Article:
As with most information you list on your resume, offer helpful context surrounding your academic performance in addition to your grade point average. For example, you could add your major GPA—often higher than your overall GPA—and other indicators of academic success like honors designations, awards, and societial memberships.
Unless specifically requested, there is no need to repeat metrics like GPA in your cover letter or LinkedIn profile summary. Instead, you can use the space to underscore an achievement that shows your work ethic or success, such as an invitation to present a thesis project at a conference or a scholarship you were awarded based on academic performance.
When Should You Exclude Your GPA on Your Resume?
Leave the GPA off your resume if it’s lower than a 3.5 on a 4.0 scale. And here’s why: it’s not that a 3.1 GPA is bad, it’s that it’s not exceptional. Resumes are meant to showcase unique traits that will give you a competitive edge.
So, if your GPA is average or low, allocate space on your resume for other more noteworthy metrics, like extracurricular involvement, relevant courses completed, and study abroad programs. Honor societies, like Dean’s List, can also be a great indicator of leadership.
Again, it’s worth reiterating that GPA metrics below 4.0 are only relevant for entry-level applicants. As your career progresses, focus on professional achievements, experiences, and advancements. Three to five years of experience is usually enough time to snag demonstrable success performing in your field.
How to Handle Interviews with a Low GPA
A low college GPA is not an automatic disqualier, but it may still come up during a job interview. If your GPA is on the lower side, you’ll have to find other ways to prove you’re the strongest candidate for the position.
- Be honest. Instead of peppering the interviewer with excuses, own your grade point average. Perhaps you had difficulty focusing in general classes before diving into major-related ones. Maybe you struggled with test-taking and worked with the accommodations office to adjust your process. Perhaps extenuating family circumstances took most of your time and attention. Whatever the reasons, clue them in and explain why you’re the right candidate for the job now.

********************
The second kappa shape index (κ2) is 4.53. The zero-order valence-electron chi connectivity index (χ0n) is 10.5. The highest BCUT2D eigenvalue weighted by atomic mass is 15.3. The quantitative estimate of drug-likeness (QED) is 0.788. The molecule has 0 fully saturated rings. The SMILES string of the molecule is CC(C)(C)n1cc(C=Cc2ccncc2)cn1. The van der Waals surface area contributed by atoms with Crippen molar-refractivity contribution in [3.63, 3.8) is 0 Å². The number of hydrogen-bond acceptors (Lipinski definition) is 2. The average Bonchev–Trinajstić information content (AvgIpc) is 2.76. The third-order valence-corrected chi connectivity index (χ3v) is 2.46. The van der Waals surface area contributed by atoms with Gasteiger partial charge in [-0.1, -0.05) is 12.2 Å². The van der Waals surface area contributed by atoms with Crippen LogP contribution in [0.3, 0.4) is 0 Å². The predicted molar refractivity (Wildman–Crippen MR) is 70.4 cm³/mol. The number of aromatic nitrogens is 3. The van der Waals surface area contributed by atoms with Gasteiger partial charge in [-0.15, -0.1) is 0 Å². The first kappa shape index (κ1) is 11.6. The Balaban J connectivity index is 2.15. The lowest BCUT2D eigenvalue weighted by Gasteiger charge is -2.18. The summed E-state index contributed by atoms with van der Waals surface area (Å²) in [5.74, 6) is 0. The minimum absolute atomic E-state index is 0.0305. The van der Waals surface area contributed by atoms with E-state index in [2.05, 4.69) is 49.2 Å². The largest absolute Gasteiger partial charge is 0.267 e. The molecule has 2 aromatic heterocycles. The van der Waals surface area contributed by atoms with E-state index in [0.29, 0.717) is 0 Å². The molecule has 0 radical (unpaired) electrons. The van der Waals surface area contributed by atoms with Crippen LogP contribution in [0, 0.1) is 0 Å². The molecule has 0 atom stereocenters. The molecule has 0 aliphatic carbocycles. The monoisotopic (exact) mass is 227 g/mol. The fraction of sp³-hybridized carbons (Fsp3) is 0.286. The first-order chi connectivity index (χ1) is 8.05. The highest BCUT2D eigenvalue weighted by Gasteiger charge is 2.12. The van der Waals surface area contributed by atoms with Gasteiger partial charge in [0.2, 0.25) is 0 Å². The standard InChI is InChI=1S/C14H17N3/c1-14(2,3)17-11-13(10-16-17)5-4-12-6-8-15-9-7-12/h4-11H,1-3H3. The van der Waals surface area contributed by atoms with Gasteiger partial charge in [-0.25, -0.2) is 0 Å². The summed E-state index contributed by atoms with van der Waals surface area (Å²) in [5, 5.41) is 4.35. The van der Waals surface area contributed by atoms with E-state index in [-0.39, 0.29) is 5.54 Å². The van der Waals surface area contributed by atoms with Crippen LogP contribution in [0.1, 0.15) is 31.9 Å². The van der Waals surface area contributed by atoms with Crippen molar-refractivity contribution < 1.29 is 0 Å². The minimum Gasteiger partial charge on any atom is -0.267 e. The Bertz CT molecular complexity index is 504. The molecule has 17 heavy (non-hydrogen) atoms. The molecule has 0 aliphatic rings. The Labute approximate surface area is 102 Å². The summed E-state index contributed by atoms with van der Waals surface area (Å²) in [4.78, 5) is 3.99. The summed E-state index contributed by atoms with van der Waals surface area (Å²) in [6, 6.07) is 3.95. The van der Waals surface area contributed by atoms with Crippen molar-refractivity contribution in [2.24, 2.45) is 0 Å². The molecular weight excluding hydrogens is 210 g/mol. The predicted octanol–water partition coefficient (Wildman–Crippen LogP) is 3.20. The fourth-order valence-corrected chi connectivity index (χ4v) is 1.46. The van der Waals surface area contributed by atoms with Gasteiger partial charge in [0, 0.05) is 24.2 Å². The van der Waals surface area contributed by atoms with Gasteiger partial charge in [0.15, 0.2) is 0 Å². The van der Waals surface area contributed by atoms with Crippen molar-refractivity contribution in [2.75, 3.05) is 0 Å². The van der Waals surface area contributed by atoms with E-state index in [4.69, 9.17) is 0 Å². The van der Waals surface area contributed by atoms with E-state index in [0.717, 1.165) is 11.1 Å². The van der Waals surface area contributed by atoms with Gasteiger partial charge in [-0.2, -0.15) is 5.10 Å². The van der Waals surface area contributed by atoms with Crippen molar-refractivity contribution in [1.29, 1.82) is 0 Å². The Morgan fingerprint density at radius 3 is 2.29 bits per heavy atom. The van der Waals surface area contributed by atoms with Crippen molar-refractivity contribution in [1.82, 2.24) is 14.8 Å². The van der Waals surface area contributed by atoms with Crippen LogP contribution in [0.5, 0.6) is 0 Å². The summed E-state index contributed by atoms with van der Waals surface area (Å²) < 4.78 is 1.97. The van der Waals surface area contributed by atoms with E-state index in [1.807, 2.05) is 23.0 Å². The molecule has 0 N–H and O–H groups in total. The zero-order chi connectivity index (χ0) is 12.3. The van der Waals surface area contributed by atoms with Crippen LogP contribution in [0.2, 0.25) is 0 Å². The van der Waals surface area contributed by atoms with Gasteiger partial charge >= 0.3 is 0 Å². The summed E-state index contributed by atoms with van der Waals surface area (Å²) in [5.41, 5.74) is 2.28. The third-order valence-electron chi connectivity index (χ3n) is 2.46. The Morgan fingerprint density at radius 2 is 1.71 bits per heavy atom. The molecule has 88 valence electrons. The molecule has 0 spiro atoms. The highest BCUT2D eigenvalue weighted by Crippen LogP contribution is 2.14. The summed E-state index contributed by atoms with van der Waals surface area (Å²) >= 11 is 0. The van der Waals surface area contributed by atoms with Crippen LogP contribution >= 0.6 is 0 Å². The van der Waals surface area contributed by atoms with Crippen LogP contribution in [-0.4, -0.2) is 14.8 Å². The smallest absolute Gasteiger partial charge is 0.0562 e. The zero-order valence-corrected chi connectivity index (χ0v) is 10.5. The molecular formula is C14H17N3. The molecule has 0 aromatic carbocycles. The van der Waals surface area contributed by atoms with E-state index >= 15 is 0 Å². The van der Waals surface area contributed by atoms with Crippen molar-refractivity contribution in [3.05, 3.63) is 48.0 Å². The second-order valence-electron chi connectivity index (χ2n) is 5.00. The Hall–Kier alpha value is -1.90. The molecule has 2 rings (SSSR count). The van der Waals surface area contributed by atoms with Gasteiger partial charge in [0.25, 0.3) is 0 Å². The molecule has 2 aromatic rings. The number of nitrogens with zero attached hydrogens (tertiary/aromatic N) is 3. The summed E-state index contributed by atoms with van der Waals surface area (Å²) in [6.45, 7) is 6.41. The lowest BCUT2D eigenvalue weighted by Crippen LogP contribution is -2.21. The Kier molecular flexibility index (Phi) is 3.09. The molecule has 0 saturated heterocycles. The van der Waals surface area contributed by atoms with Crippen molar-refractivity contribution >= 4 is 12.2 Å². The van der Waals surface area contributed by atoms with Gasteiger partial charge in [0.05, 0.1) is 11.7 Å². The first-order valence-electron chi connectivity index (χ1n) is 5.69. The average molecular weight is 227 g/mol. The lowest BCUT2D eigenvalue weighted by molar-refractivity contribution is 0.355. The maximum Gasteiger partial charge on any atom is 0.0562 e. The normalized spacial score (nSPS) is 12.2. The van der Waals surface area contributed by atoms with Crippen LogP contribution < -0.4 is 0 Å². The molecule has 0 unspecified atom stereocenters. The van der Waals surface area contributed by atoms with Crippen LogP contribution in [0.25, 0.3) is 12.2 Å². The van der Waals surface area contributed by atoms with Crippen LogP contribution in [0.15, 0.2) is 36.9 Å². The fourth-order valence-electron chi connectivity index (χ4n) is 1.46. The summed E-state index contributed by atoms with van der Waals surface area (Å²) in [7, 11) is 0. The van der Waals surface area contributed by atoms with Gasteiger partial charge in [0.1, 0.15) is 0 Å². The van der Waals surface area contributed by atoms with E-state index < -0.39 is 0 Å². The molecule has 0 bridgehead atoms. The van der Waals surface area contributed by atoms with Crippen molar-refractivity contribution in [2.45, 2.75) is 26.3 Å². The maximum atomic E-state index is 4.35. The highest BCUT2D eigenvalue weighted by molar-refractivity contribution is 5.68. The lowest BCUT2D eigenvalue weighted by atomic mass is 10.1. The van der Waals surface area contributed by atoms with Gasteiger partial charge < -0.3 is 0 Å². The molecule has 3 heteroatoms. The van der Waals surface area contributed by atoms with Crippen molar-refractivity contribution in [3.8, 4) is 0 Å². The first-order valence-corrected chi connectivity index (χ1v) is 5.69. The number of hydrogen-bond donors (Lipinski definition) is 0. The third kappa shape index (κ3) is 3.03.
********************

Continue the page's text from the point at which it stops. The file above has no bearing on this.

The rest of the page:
- Emphasize improvements. A low GPA is hard to explain if the average doesn’t improve over time. If you lacked focus or struggled to adjust during the first semester, but got back on track in year two, talk about that. Discuss what you did to improve and why.
- Address it and move on. Answer the question honestly and then move on. Pivot to areas where you excelled and the skills you leveraged to succeed. Before the interview, brainstorm examples of how you’ve demonstrated leadership and creativity, such as describing a project you initiated, events or fundraisers you organized, and classes you excelled in.
Frequently Asked Questions on GPA Importance When Finding a Job
Can I get a job with a low GPA?
Students with low GPAs can still get a job if they can successfully demonstrate key qualities employers look for. Higher GPAs signal a strong work ethic and motivation, so if your GPA doesn’t indicate these qualities, find other ways to prove these skills. Remember, you’re not required to put your GPA on a resume. This metric matters less and less as you advance in your career and gain more experience. You’ll have a much better success rate if you focus on non-specialized fields that place less weight on academic performance.
How do you write your GPA on an application?
If a job application requests your GPA, include it in the education section of your resume. If your major GPA is higher than your overall GPA, list it as well. Round the metric to the tenth decimal point (one number after the period). Also consider including other academic accomplishments related to your GPA, such as Latin honors or other recognitions like Dean’s List, scholarships, or advanced courses.
Do employers ask for GPA?
Employers care most about your GPA when you are applying for your first job after graduation. Also, employers in more competitive or technical industries will often ask for it. Because GPA can indicate your ability to perform the job, they might request the metric when hiring for an entry-level job.
Should I put my GPA on my resume?
If your employer requests it, always write your GPA in your resume. If you have little work experience in the field you’re targeting, but have a traditional education in a related subject, consider including a GPA on your resume (this often applies to recent graduates). Once you’ve amassed some experience under your belt, remove your GPA to leave room for professional achievements instead. Finally, higher GPAs are usually regarded more positively than lower scores.
Whether you’ve determined it best to promote or demote your GPA, it’s important to know why the metric matters when finding a job. Take stock of your academic achievement and then brainstorm a strategy for leveraging that history during your job search. Rest assured, you’ll land where you’re meant to be no matter your GPA.